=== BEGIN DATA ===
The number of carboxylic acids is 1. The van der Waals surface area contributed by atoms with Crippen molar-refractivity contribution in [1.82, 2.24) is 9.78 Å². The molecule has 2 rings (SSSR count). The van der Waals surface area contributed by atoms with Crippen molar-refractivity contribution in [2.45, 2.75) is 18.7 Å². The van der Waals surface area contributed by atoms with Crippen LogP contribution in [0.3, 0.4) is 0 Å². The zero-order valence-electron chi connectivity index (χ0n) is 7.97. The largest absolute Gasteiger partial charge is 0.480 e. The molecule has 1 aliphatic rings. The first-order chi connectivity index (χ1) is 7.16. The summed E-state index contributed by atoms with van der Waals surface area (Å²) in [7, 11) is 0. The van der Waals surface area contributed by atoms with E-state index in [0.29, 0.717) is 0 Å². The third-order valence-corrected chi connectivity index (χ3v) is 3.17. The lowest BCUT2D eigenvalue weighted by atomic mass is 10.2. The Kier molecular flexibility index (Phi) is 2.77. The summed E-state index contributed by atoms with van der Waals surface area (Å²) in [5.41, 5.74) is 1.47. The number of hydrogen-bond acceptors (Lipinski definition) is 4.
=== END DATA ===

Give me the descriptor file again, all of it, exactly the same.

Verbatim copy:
The number of carboxylic acids is 1. The van der Waals surface area contributed by atoms with Crippen molar-refractivity contribution in [1.82, 2.24) is 9.78 Å². The molecule has 2 rings (SSSR count). The van der Waals surface area contributed by atoms with Crippen molar-refractivity contribution in [2.45, 2.75) is 18.7 Å². The van der Waals surface area contributed by atoms with Crippen LogP contribution in [0.3, 0.4) is 0 Å². The zero-order valence-electron chi connectivity index (χ0n) is 7.97. The largest absolute Gasteiger partial charge is 0.480 e. The molecule has 1 aliphatic rings. The first-order chi connectivity index (χ1) is 7.16. The summed E-state index contributed by atoms with van der Waals surface area (Å²) in [7, 11) is 0. The van der Waals surface area contributed by atoms with E-state index in [0.29, 0.717) is 0 Å². The third-order valence-corrected chi connectivity index (χ3v) is 3.17. The lowest BCUT2D eigenvalue weighted by atomic mass is 10.2. The Kier molecular flexibility index (Phi) is 2.77. The summed E-state index contributed by atoms with van der Waals surface area (Å²) in [5.41, 5.74) is 1.47. The number of hydrogen-bond acceptors (Lipinski definition) is 4.